Advent calendars help to get excited and in the festive mood, especially during this pandemic they help us to think of something to come but what? let’s lets take a closer look .

The word “Advent” comes from the Latin phrase adventus, “coming toward.” For Christians, it was seen as a time that marked Christ’s second coming to judge humanity.

The first Advent was celebrated in AD567 when monks fasted in the month before Christmas.

The history of the advent calendar

In the Middle Ages advent started to be used to herald the birth of Jesus in Bethlehem, and acting as a countdown to Christ’s birth.

If you need more chocolate then follow the Orthodox and Eastern Catholic Churches, they need another 15 doors because their Advent lasts 40 days and is known as the Nativity Fast, starting on November 15

Originally, advent calendars were a box with a glass lid on top and ribbons and flowers with two dolls representing Mary and baby Jesus.

The box was carried door to door, and it was said to be bad luck if you hadn’t seen one before Christmas Eve.

Lutherans in 19th century Germany, made chalk marks on doors from December 1st until the 24th.

At home, an advent calendar is typically box-shaped with hinged doors hiding treats behind them.

In Christian churches today they are Advent wreaths made from a circle of intertwined evergreen branches, to symbolise never-ending life. On top of this wreath are five candles Four, which are typically red, are placed on the outside of the wreath, the fifth candle – traditionally white – sits in the middle of the wreath.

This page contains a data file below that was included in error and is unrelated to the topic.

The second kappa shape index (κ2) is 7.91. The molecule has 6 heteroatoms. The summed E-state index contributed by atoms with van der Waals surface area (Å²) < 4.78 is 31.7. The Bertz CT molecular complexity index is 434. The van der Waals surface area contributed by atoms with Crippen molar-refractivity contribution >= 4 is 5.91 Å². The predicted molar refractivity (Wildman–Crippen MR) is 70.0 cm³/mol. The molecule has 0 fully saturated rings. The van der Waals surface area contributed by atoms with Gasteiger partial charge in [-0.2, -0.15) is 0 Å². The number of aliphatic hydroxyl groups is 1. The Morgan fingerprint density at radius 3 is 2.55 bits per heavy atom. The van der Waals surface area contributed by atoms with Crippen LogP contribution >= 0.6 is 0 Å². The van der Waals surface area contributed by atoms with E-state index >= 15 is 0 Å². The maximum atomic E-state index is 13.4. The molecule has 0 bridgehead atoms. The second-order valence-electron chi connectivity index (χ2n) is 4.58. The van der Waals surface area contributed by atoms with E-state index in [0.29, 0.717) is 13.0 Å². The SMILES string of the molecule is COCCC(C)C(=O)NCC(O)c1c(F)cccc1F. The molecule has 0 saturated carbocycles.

The four candles represent each of the four Sundays of Advent, and the fifth candle marks Christmas day.

Each Sunday the priest will light another candle so that during the last week before Christmas all four red candles on the wreath twinkle with light. The white candle is lit on December 25 – the day of Jesus Christ’s birth.

The four advent Sunday candles carry traditional Christian meanings behind them:

The Candle of Hope –symbolises light in the darkness. When Christians look at this candle it should celebrate the hope they have in Jesus Christ.

The Candle of Peace –symbolises the peace people find in Christ.

The Candle of Love – this should instil a feeling of love and adoration in Jesus.

The Candle of Joy –symbolises joy.

The two contenders for the very first Advent Calendars are according to the Landes museum in Austria,

The first one was made in Hamburg in 1902 by a protestant bookshop owner.

Others claim that the first hand made calendar was made in Germany in the late 19th century for a child named Gerhard Lang. his mother stuck 24 tiny sweets to a square of cardboard, for her son to eat over the Advent period.

This simple idea stayed with Lang and when, as an adult, he went into partnership with his friend Reichhold, they opened a printing office. In 1908 they produced what is thought to be the first-ever printed Advent Calendar.

The first Advent calendars containing chocolate were produced by Fry and son in bristol in 1958.

The town of Gengenbach on the edge of the Black Forest in Germany takes advantage of the fact that its picturesque 18th century town hall has 24 windows facing the main square

Different types of advent calendar round the world, Advent takes different forms: in China, Christian celebrate Christmas by hanging up colourful paper lanterns and red paper pagodas in windows

Lutheran Churches in Scandinavia light 24 miniature candles to count down the days of December.

In Germany, people hang 24 boxes from  a wreath of fir branches, and open a box (containing a small gift) for each day.

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